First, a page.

Your dental crown is created from the mold of your prepared tooth. It is shaped identically to the tooth it is replacing, and will be tinted and polished to match the surrounding teeth. When dental crowns are made of metal covered by another material, a thin layer of metal is formed around the mold of the prepared tooth and the ceramic or porcelain built up over it to create the rest of the dental crown. For all-porcelain dental crowns, the crown is made from a mold that is prefabricated to fit correctly over the prepared tooth.
Once your dental crown is created, it is fit over the prepared tooth before being adhered with a strong dental fixative. During this step, the dental crown will be polished or slightly reshaped to ensure the best possible fit. Not only must your crown fit between the teeth on either side, it also must contact the tooth or teeth on the opposing jaw correctly to allow for full restoration of chewing and speaking abilities. Once the dental crown is fit correctly, it will be adhered to the prepared tooth. The fixative is then cured and, if necessary, your dental crown is polished again. The entire process – from preparation to placement – can take three or more office visits over two to three weeks, but the longevity offered by tooth crowns makes this time and effort seem negligible.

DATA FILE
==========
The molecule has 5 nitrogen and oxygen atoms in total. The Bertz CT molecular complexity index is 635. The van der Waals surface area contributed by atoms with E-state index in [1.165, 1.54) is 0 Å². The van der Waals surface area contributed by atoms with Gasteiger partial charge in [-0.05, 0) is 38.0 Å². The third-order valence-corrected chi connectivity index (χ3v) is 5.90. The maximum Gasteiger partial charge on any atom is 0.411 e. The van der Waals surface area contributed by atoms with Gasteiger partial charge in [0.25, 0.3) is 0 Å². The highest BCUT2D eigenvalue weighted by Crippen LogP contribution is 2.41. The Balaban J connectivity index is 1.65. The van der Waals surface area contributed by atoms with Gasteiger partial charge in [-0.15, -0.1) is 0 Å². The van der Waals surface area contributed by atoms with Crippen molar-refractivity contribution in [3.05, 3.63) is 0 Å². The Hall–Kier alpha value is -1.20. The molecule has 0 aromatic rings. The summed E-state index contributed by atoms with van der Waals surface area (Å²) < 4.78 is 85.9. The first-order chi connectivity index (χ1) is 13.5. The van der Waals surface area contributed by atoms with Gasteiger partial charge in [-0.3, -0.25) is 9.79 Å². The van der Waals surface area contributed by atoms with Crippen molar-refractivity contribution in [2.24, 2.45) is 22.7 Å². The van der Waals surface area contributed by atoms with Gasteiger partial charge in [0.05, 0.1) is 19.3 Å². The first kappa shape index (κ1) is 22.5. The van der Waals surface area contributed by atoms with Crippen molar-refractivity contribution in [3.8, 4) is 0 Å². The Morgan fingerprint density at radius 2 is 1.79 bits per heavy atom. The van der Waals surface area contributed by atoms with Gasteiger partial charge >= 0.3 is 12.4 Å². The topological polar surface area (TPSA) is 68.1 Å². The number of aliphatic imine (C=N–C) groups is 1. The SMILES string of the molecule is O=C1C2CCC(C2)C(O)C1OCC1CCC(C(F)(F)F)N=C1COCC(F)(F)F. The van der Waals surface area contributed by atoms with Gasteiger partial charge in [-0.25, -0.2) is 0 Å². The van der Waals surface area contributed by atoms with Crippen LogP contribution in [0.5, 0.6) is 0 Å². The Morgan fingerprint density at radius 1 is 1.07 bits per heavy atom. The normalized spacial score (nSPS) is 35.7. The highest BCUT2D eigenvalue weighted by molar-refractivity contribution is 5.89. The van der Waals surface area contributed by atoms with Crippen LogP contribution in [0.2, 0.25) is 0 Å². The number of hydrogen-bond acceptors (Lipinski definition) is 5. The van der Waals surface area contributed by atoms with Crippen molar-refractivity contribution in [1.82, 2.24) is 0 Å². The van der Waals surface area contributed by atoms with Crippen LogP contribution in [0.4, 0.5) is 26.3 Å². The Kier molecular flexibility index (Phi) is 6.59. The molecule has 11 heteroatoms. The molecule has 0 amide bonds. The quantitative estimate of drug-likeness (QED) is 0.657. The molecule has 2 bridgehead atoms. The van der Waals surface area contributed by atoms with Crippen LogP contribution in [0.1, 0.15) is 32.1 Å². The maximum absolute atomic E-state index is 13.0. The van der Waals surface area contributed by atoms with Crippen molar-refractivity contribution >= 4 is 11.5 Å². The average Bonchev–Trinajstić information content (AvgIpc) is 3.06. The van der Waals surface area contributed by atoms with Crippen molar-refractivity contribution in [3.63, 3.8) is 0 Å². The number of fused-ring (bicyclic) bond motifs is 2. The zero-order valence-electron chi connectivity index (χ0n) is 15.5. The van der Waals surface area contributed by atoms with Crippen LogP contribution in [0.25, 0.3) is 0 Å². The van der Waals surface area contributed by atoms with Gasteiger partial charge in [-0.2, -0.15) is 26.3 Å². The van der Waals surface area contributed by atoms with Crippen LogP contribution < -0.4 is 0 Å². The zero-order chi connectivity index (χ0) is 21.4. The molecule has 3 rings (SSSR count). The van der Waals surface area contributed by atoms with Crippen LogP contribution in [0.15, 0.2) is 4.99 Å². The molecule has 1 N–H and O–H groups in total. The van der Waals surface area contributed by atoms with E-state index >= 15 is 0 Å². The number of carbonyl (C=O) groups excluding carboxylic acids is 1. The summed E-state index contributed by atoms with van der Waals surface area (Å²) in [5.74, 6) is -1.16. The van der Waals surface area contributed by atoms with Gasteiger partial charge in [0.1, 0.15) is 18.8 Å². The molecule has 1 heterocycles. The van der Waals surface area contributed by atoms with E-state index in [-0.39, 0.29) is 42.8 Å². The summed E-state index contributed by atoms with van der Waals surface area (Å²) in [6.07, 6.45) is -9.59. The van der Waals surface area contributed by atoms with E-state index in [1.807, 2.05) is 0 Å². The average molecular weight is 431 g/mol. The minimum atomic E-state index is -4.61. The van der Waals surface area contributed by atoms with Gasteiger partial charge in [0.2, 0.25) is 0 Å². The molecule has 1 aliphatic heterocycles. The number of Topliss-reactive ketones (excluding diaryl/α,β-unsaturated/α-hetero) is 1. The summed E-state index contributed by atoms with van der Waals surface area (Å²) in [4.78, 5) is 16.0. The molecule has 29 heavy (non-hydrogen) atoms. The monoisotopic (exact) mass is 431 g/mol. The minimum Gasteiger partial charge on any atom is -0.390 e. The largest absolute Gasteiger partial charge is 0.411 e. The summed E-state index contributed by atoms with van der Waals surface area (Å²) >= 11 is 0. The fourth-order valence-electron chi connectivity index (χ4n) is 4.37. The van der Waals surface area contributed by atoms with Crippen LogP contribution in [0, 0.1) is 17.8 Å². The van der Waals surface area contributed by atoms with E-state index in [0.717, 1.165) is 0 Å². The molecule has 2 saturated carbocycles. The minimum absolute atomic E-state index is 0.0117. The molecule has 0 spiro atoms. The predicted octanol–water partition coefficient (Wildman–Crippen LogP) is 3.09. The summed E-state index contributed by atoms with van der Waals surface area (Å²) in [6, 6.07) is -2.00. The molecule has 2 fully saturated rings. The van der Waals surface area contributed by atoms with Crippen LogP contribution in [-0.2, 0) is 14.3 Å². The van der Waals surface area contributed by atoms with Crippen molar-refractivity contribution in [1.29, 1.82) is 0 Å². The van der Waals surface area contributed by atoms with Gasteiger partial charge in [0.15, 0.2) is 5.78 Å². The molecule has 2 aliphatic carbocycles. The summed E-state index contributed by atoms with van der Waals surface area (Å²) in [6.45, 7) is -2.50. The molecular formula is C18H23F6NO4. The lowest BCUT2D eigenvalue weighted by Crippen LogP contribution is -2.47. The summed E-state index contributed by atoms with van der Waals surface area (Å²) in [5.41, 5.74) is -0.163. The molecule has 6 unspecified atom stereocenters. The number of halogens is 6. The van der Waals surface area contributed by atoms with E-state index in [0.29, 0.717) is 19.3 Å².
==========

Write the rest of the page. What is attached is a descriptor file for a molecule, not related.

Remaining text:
Tooth crown maintenance is incredibly simple and will likely require little to no adjustment to the routine you already have in place. Brushing after every meal and flossing at least once daily will keep your dental crowns clean and attractive in between biannual dental visits. During your routine visits, Dr. Young will check to ensure your crowns are remaining strong and make any adjustments necessary to help them maintain peak functionality for years to come.
Replacing Older Metal Crowns
If you have older metal tooth crowns you would like to have replaced, Dr. Young would be happy to meet with you to discuss your options and help you determine if removal and replacement is feasible. Under most circumstances, metal crowns can be replaced with more attractive tooth colored options, but this is a determination best left to Dr. Young.
You may wish to consider replacing a tooth crown if you find it aesthetically displeasing. However, aesthetics are not the only reason to discuss your options with Dr. Young. Other reasons you may wish to replace a tooth crown include:
- Sensitivity or pain around the crown
- Decay below the crown
- A loose crown
- Damage to adjacent teeth
- Age of the crown
In some instances, metal crowns will last for a lifetime, but it is not uncommon for them to require replacement after ten or more years. During your routine visits to our office, Dr. Young will assess the structure of your existing crowns to make sure they are not in need of replacement.